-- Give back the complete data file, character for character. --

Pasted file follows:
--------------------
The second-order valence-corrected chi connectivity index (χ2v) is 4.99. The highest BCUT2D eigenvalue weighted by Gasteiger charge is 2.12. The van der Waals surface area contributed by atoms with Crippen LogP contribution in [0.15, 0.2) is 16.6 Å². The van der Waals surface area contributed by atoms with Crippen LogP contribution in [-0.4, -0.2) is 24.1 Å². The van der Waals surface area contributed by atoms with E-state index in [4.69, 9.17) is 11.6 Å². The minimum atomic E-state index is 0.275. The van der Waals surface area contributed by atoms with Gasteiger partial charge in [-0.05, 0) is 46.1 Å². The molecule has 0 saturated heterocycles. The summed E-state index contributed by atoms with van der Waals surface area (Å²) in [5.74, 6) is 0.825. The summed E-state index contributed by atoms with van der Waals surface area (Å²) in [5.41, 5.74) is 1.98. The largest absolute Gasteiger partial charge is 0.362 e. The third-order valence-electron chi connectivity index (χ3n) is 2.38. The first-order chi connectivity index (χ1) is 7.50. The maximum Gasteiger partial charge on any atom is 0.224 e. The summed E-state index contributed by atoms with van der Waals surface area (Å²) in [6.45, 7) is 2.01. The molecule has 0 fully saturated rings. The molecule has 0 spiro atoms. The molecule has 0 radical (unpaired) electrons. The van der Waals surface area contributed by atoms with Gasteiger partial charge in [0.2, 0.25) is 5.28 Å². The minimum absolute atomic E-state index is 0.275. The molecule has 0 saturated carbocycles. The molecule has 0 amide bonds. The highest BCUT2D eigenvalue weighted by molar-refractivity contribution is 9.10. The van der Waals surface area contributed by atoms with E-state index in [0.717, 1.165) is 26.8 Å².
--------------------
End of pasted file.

The second-order valence-corrected chi connectivity index (χ2v) is 4.99. The highest BCUT2D eigenvalue weighted by Gasteiger charge is 2.12. The van der Waals surface area contributed by atoms with Crippen LogP contribution in [0.15, 0.2) is 16.6 Å². The van der Waals surface area contributed by atoms with Crippen LogP contribution in [-0.4, -0.2) is 24.1 Å². The van der Waals surface area contributed by atoms with E-state index in [4.69, 9.17) is 11.6 Å². The minimum atomic E-state index is 0.275. The van der Waals surface area contributed by atoms with Gasteiger partial charge in [-0.05, 0) is 46.1 Å². The molecule has 0 saturated heterocycles. The summed E-state index contributed by atoms with van der Waals surface area (Å²) in [5.74, 6) is 0.825. The summed E-state index contributed by atoms with van der Waals surface area (Å²) in [5.41, 5.74) is 1.98. The largest absolute Gasteiger partial charge is 0.362 e. The third-order valence-electron chi connectivity index (χ3n) is 2.38. The first-order chi connectivity index (χ1) is 7.50. The maximum Gasteiger partial charge on any atom is 0.224 e. The summed E-state index contributed by atoms with van der Waals surface area (Å²) in [6.45, 7) is 2.01. The molecule has 0 fully saturated rings. The molecule has 0 spiro atoms. The molecule has 0 radical (unpaired) electrons. The van der Waals surface area contributed by atoms with Gasteiger partial charge in [0.2, 0.25) is 5.28 Å². The minimum absolute atomic E-state index is 0.275. The molecule has 0 saturated carbocycles. The molecule has 0 amide bonds. The highest BCUT2D eigenvalue weighted by molar-refractivity contribution is 9.10. The van der Waals surface area contributed by atoms with E-state index in [0.717, 1.165) is 26.8 Å².